Susan Bady has been writing about the housing industry for 30 years. She is senior editor of Professional Builder, Custom Builder, and NKBA Innovation+Inspiration magazines, and contributes to the portal Web site HousingZone.com. Bady has also written for such consumer magazines as Cabin Life and Better Homes and Gardens’ Home Plan Ideas. You can reach her at email@example.com.
Four days in the garden of good and evil
If you’ve never been to Savannah, Ga., by all means go, especially if you love 18th and 19th century architecture. I just returned from a four-day trip to this beautiful city and would return in a heartbeat. It was 99 percent good with a just of touch of evil … and the “evil” was closer to mischief. (More on that later.)
Although Savannah was spared from destruction during the Civil War, in the 1950s many of its historic and architecturally significant buildings were demolished. Fortunately, the Historic Savannah Foundation stepped up to preserve the Davenport House, a fine example of Federal architecture built in the 1820s. The foundation continues to be a major force in Savannah’s redevelopment and revitalization.
Today a number of historic houses have been renovated and are open for tours. They include the Mercer-Williams House, an Italianate mansion built in1869; the Green-Meldrim House, a Gothic Revival home that was General Sherman’s headquarters during the Civil War; and the Owens-Thomas House (1819), an English Regency gem.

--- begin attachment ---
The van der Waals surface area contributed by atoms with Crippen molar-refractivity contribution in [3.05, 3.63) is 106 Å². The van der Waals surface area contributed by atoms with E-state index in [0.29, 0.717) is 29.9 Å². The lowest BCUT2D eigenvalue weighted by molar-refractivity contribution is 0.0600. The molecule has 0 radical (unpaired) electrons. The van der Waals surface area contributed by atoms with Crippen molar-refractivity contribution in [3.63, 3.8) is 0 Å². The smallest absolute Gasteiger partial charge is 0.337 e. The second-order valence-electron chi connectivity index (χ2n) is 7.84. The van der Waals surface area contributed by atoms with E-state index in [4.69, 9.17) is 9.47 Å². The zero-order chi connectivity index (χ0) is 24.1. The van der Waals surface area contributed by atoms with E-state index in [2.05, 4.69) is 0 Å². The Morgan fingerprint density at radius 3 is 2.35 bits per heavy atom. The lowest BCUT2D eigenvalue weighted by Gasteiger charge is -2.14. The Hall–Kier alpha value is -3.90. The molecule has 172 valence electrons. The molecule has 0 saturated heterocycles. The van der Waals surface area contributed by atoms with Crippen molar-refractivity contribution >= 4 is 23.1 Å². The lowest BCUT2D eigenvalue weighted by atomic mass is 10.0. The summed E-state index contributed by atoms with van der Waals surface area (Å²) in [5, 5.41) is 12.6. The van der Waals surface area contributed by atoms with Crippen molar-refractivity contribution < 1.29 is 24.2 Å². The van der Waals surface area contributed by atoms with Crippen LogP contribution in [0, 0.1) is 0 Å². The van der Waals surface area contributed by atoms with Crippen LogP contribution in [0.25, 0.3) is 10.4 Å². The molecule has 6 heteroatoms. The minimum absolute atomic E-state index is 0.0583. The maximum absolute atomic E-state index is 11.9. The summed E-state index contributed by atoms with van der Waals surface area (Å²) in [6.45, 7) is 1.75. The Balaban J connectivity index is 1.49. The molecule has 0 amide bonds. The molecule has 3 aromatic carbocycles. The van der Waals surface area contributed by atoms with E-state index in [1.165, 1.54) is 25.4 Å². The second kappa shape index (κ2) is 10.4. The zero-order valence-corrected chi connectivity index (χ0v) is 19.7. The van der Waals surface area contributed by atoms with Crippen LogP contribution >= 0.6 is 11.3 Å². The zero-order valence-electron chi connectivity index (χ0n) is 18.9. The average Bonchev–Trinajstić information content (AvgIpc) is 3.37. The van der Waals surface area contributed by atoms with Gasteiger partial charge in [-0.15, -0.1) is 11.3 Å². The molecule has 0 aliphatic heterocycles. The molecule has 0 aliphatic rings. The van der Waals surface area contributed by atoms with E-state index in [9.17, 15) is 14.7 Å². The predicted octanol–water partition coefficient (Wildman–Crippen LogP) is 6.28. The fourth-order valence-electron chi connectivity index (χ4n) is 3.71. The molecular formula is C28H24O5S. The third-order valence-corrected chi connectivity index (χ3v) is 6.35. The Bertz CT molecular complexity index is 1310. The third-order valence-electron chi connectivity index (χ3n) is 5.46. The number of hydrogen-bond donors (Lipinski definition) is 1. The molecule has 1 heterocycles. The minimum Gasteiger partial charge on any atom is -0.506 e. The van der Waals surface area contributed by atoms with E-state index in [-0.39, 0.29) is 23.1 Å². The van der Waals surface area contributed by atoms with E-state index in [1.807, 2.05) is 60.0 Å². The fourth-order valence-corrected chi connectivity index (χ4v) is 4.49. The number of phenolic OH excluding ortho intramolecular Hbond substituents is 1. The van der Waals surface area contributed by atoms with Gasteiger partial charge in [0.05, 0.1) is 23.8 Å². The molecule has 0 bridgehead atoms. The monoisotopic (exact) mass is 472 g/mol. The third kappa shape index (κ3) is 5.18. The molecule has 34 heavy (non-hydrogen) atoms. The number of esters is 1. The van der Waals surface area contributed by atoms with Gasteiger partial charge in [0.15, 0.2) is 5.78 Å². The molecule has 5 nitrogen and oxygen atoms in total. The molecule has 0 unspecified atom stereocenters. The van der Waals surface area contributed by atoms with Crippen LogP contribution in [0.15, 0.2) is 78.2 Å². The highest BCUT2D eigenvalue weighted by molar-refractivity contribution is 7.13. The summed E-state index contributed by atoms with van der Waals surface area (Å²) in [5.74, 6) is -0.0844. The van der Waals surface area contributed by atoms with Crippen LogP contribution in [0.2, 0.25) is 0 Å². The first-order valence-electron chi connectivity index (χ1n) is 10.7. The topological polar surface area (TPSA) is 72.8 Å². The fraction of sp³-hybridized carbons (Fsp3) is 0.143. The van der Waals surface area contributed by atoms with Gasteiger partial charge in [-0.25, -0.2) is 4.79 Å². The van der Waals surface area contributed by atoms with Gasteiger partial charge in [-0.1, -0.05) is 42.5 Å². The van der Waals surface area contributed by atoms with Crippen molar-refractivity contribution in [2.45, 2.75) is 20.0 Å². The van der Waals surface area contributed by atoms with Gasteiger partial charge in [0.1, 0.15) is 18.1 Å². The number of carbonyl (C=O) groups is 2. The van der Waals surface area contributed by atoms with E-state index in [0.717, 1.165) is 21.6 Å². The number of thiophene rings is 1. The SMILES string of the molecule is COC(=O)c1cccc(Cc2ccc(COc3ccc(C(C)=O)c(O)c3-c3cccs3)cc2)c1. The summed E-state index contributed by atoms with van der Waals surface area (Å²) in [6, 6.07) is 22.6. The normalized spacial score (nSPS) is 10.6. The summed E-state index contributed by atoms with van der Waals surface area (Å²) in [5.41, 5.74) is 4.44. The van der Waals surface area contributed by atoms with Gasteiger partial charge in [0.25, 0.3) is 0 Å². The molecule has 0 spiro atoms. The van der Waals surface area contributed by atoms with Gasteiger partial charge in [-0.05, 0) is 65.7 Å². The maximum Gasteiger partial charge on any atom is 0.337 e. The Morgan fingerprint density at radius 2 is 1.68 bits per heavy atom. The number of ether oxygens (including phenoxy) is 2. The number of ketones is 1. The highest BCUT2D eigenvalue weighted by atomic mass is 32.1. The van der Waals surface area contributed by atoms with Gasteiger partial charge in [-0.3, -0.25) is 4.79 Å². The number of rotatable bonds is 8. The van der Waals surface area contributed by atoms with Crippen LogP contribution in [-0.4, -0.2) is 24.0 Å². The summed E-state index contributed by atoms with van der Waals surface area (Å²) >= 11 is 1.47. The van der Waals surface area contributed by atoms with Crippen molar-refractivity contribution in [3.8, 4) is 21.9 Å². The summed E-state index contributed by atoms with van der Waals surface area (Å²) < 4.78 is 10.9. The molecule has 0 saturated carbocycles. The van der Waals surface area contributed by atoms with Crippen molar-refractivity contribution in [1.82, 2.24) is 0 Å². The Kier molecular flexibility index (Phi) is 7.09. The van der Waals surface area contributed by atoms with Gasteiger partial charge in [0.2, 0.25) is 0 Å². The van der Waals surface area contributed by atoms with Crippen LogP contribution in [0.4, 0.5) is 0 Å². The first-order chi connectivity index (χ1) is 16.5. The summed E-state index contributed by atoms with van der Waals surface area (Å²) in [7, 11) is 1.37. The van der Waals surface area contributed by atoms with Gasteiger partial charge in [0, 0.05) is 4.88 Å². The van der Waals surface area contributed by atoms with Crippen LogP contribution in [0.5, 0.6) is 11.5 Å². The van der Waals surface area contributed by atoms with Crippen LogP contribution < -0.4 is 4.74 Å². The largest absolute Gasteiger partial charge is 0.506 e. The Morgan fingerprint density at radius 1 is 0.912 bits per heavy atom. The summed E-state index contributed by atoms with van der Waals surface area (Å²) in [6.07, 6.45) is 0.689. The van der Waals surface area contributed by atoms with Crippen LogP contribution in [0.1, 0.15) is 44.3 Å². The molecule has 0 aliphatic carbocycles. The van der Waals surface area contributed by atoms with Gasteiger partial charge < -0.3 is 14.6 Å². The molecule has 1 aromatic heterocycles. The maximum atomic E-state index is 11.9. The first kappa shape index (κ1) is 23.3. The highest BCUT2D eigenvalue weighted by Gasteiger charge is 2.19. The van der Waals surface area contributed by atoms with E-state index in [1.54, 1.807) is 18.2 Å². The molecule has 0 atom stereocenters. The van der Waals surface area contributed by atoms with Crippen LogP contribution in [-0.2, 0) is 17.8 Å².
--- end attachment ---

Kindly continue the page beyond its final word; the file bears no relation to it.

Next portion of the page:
As you stroll through the district, you’ll also find examples of Georgian, Greek Revival, and Beaux Arts styles surrounding the city’s famous squares. Savannah has 24 squares with lush landscaping, walkways, and benches. Towering live oaks drip with Spanish moss, and monuments to various local heroes anchor each square.
The title of my blog refers to John Berendt’s 1994 book, “Midnight in the Garden of Good and Evil,” in which Savannah was a leading player among many colorful human characters. The city has been called the most haunted in America, probably because there are so many dead people buried underneath it (Native Americans and Civil War casualties abound).
To satisfy my curiosity, I took a walking tour of several destinations purported to be haunted, and was regaled with the lurid details of Savannah’s past. The spirits are said to be particularly active in the Sorrel-Weed House (1840), a Greek Revival/Regency mansion designed by Charles Cluskey, then one of the leading architects in the United States. The lady of the house leaped to her death from a third-story balcony, and a servant was found hanging in one of the carriage-house bedrooms. My partner spent a few minutes alone in this particular room, and later told me that the long-sleeved shirt tied securely around her waist suddenly dropped to the floor. If Savannah’s architecture doesn’t get you, the ghosts will.